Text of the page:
1. ## Prove by Induction

$\displaystyle \sum_{n=0}^\infty {{n+k} \choose k}\ x^n = {1 \over {(1-x})^{k+1}}$

where $\displaystyle |x| < 1$

Can anyone lead me here? Such questions get the better of me all the time. How should I go about improving?
Much appreciated.

2. Let K = 0.
LHS = $\displaystyle 1 + x + x^2 + x^3 + ....= {1 \over {1 - x}}$= RHS

using the summation of geometric progression $\displaystyle {a \over {1 - r}}$

For K = 2,
LHS = $\displaystyle {2 \choose 2} x^0 + {3 \choose 2} x^1 + {4 \choose 2} x^2 + ... \ \ \ = \ 1 + 3x + 6x^2 + 10x^3 + ...$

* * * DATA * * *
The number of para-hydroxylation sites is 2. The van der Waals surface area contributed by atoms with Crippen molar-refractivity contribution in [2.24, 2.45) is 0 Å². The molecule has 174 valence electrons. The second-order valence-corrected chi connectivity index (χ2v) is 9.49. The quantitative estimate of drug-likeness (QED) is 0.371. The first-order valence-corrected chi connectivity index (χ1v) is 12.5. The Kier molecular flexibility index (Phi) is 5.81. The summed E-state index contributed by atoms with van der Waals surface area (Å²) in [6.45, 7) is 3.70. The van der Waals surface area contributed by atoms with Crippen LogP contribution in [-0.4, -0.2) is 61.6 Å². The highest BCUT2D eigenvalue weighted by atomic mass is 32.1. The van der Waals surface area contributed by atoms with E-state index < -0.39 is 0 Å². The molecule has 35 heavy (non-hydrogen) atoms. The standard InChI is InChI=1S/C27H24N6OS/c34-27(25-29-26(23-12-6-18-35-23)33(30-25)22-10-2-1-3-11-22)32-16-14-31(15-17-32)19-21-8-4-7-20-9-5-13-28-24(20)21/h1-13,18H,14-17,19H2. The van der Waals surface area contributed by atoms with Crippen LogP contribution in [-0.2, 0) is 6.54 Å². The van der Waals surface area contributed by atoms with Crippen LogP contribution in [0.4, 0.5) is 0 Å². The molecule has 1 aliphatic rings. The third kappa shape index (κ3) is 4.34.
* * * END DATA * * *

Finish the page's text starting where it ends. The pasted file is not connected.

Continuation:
Now I cannot use the geometric progression, and hence I come unstuck.

For RHS,
its $\displaystyle {1 \over {1 - 3x + 3x^2 - x^3}} = {1 \over {{\sum_{k=0}^3} {3 \choose k} (-x)^k}}$

using Binomial Theorem

3. Originally Posted by chopet
$\displaystyle \sum_{n=0}^\infty {{n+k} \choose k}\ x^n = {1 \over {(1-x})^{k+1}}$

where $\displaystyle |x| < 1$

Can anyone lead me here? Such questions get the better of me all the time. How should I go about improving?
Much appreciated.
I don't have the time right now, but to me it looks like a job for an induction proof.

-Dan

4. Use generating functions,
$\displaystyle \frac{1}{1-x} = 1+x+x^2+x^3+...$
So,
$\displaystyle \frac{1}{(1-x)^{k+1}} = \frac{1}{1-x}\cdot ... \cdot \frac{1}{1-x}$.
Which becomes,
$\displaystyle (1+x+x^2+...)(1+x+x^2+...)...(1+x+x^2+...)$
Which is the LHS.